Practice English Speaking&Listening with: New Crew Safely Aboard the Space Station on This Week @NASA – October 16, 2020

Difficulty: 0

New crew safely aboard the space station A launch update on another space

station mission And an international

agreement on Artemis a few of the stories to tell you about This Week at NASA!

NASAs Kate Rubins is safely aboard the International Space Station.

She and Expedition 64 crewmates Sergey Ryzhikov, and Sergey Kud-Sverchkov, both of Roscosmos,

were greeted by our Chris Cassidy and others aboard the orbital outpost on Oct. 14,

just hours after launching from the Baikonur Cosmodrome in Kazakhstan.

NASAs SpaceX Crew-1 mission to the International Space Station is now targeted for no sooner than

early-to-mid November. This will give SpaceX more time to evaluate some issues observed

during a recent non-NASA launch of its Falcon 9 rocket. The mission will be the

first commercial crew rotational flight to the station with the SpaceX Crew Dragon spacecraft.

During a virtual meeting of the International Astronautical Congress on Oct.13, NASA and 7

partner countries signed the Artemis Accords agreement for international participation in

our Artemis program, which includes sending the first woman and next man to the Moon in 2024.

The principles described in the Artemis Accords are what will create

a bright and prosperous future that we all want for ourselves

and for generations to come. These principles are grounded in the Outer Space Treaty.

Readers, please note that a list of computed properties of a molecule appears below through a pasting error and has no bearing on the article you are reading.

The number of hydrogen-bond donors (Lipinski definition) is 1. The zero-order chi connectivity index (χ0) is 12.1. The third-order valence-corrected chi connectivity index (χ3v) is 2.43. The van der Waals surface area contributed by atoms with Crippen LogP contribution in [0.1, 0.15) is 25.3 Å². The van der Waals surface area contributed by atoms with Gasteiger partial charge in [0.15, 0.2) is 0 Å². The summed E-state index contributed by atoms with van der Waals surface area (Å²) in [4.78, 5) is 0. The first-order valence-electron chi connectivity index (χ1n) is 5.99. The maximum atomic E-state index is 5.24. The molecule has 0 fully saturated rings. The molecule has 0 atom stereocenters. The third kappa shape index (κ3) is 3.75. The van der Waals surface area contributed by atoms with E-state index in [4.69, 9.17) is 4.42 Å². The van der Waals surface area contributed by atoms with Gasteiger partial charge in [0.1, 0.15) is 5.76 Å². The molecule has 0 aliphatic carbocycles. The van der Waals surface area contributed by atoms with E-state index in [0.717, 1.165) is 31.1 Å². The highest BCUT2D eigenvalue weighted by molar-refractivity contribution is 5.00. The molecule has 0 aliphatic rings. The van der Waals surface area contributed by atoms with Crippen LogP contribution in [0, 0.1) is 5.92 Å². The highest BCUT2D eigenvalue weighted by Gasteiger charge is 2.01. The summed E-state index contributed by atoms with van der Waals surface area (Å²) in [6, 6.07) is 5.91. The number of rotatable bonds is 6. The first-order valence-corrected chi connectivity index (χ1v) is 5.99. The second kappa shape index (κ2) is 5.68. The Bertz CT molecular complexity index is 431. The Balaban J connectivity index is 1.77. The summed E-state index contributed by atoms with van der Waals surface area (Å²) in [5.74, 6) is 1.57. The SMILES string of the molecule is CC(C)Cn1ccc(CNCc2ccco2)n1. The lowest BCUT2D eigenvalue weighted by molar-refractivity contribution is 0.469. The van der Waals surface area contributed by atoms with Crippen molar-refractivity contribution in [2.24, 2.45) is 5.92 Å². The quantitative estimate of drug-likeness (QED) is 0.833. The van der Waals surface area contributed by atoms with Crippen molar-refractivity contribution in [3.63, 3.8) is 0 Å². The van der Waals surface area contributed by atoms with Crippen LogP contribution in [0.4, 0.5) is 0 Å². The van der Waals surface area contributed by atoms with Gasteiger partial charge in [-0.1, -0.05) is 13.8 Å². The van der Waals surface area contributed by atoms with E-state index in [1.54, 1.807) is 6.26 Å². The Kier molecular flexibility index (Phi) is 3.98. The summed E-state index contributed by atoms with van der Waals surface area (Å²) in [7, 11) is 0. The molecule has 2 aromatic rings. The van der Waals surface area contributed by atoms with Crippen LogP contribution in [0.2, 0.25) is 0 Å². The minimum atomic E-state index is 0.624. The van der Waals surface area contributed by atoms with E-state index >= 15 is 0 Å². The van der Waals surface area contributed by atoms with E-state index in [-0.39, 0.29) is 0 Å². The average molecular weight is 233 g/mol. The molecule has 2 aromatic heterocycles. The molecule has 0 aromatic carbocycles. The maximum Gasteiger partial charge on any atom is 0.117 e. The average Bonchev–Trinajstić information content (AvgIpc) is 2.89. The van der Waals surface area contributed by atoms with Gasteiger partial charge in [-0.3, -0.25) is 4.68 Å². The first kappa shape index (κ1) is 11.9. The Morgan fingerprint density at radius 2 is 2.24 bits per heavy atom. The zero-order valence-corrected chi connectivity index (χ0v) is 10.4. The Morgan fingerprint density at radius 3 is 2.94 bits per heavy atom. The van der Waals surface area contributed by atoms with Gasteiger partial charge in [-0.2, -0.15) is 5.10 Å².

The founding members of the Artemis Accords are Australia, Canada, Italy, Japan, Luxembourg,

the United Arab Emirates, the United Kingdom, and the U.S.

The OSIRIS-REx teams first Touch-And-Go (TAG) sample collection attempt with asteroid Bennu

is targeted for Oct. 20. O-REx is attempting to be the first-ever NASA spacecraft

to collect a sample of an asteroid and send it back to Earth for study.

On Oct. 14, NASA announced the latest partnerships with space tech companies through a Tipping

Point solicitation to develop commercial space capabilities, and to benefit future

NASA missions. The agency also provided an update on space tech efforts to enable human and robotic

exploration on the Moon and future operations on Mars. Learn more at

A NASA-developed sensor suite that could help robotic and crewed missions make precise,

soft landings on the Moon was launched aboard a Blue Origin New Shepard suborbital rocket on Oct.

13. The rocket's flight path provided a unique opportunity to further develop the sensors and

algorithms for potential use on Artemis missions. Thats whats up this week @NASA

For more on these and other stories, follow us on the web at

The Description of New Crew Safely Aboard the Space Station on This Week @NASA – October 16, 2020